Podcast Praise: Connecting Teachers and Community

(Image credit: Pixabay)

In this challenging era of education, any opportunity to shine a light on the positive side of life in the classroom should be seized. 

Dr. Laurie Fiorenza, Assistant Superintendent for Student Learning at Oak Park and River Forest High School (OPRFHS) in Illinois, recently was recognized for using her podcast to highlight the great work of her district’s teachers with a Tech & Learning Innovative Leader Award for Innovative Superintendent during the recent Midwest Regional Live Summit.  

Podcast Praise is Music to a Teacher’s Ear 

podcast praise

(Image credit: Laurie Fiorenza)

Podcasts on every imaginable topic abound, offering listeners a way to learn something new, connect with others, or discover unexpected joys that would otherwise fly under the radar. Fiorenza’s program does all three. 

“I was hearing from our teachers that they felt disconnected from teachers in other departments, especially after the pandemic,” says Fiorenza. “I was thinking of ways to connect them without creating meetings or something that would drain them of time and energy. I thought a podcast would allow teachers to simply talk to me about the unique things they are doing throughout our building. I could then share the podcast with everyone, including our community members.” 

Fiorenza sent an email request to the staff, explaining the program and asking for anyone doing really unique things to participate and share their stories with others. She soon had a robust roster of volunteers.

“Teachers like to talk about their actions and how they impact kids,” says Fiorenza. “I wanted to celebrate their passion, creativity, and ingenuity.”

District Support Helps Pro-Teacher Podcast of Positivity 

“The leaders I work with understand the importance of celebrating and honoring our teachers and staff who work directly with our students daily, supporting their learning and growth,” says Fiorenza. 

Leaders were encouraging, however Fiorenza still added a layer of review to make sure no school policies or boundaries were inadvertently crossed. 

“After each podcast is recorded and prepared, I partner with the Director of Communication,” Fiorenza says. “She reviews and helps me get the podcast on various social media platforms. This additional person listening to the podcast is a means to ensure there are no concerns or issues with the content.”

In an age when parents pore over online reviews and comments, district-shopping for the best fit for their families, such an organic and authentic representation of the school offerings can be an impactful tool. Although this was not Fiorenza’s goal, she has noted an increase in connection with the greater school community.

“Parents always comment about how much they enjoy learning about all that is happening in our district,” she says. “I believe it helps parents confirm what the data, our website, and community input indicate: OPRFHS is an outstanding school with dedicated, passionate, and highly qualified educators.”

The Nuts and Bolts of Creating a Podcast 

Once Fiorenza realized this would be an ongoing program, she needed an appropriate space to record.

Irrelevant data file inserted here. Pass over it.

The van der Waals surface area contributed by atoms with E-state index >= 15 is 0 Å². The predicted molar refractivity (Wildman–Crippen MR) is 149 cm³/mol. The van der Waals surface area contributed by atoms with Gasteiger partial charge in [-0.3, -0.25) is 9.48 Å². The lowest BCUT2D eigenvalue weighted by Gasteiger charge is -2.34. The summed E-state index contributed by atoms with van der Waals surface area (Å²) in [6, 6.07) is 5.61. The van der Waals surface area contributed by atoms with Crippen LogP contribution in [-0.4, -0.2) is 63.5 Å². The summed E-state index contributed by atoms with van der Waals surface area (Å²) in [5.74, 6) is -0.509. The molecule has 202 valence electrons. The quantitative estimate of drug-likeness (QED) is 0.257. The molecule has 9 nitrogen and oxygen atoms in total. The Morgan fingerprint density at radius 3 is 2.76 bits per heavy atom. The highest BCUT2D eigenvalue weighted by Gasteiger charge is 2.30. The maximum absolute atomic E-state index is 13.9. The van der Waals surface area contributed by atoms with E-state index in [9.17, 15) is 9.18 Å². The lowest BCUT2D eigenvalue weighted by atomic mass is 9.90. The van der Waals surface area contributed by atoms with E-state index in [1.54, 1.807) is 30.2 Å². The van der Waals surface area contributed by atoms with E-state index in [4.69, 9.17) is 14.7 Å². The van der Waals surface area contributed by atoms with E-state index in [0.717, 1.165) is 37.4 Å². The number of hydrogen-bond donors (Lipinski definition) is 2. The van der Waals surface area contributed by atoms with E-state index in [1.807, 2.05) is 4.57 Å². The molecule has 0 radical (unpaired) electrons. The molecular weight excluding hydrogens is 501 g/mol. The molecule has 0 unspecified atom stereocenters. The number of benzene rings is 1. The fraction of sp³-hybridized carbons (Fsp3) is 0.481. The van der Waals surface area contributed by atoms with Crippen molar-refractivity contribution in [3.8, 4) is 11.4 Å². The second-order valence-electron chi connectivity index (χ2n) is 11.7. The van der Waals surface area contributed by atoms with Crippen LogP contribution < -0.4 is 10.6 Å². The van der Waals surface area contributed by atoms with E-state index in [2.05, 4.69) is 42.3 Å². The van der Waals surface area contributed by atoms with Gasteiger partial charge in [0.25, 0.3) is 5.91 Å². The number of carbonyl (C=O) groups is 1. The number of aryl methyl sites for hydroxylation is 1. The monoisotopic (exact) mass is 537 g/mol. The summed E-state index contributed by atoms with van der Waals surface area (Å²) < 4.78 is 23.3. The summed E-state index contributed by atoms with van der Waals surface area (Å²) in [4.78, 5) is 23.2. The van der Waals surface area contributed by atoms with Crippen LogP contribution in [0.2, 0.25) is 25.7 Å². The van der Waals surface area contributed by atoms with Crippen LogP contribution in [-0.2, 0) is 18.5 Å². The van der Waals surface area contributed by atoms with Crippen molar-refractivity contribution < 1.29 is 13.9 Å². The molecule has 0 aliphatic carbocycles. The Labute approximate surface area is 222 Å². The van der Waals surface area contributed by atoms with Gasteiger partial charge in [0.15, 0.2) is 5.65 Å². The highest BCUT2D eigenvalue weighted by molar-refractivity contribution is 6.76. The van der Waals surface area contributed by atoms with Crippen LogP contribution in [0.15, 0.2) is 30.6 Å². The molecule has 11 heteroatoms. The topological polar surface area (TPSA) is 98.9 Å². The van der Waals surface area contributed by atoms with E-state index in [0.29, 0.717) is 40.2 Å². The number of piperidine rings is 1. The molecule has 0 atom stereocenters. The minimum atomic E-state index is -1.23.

“Oak Park and River Forest High School has a makerspace with a media room and a special sound booth,” she says. “We have dedicated resources toward enhancing the makerspace, and specifically the media room, over the past several years. This included purchasing higher-quality recording equipment, microphones, and even technology to support the production process from start to finish.”

The district worked these items into the budget. Since the space was designed for student use, the investment in high-quality equipment and technology was essential and has since been well used and appreciated.

“The studio is used daily by individuals, groups, and classes to create podcasts, write and record music, and learn about audio and media technology,” she says.

Being seen and celebrated is a powerful antidote to some of the more challenging aspects of today’s climate. The response from fellow teachers, parents and even students has been overwhelmingly positive.

“I think it is imperative to showcase the work of our educators,” says Fiorenza. “This celebrates and honors their work and dedication and provides community members an inside look at all public education has to offer our students. Hear It From A Huskie is not about self-promotion, but about seeing, hearing, and valuing all the teachers making an impact.” 

5 Steps to Create a School Podcast 

  1. Prepare for the podcast. Determine a quiet place to record. This will ensure background noise is eliminated as much as possible. Find a person, preferably with audio experience, who can record the podcast so you can focus on the conversation with the staff member.
  2. Solicit participation among your staff. Encourage those you know who are doing amazing things in the classroom.
  3. Set up 5-minute sessions. Identify three questions you want the participant to discuss during your conversation. Send the questions to the participant in advance so they can be prepared to talk with you.
  4. Record the discussion. Try recording audio-only interviews if subjects are uncomfortable with video.
  5. Celebrate on social media. Honor your amazing staff by sharing the podcast on social media platforms (Facebook, YouTube, etc.). Send internal employees an email to share the podcast and encourage others to participate.
Sascha Zuger

Sascha has nearly two decades of experience as a freelance journalist writing for national magazines, including The Washington Post, LA Times, Christian Science Monitor, National Geographic Traveler, and others. She writes about education, travel and culinary topics.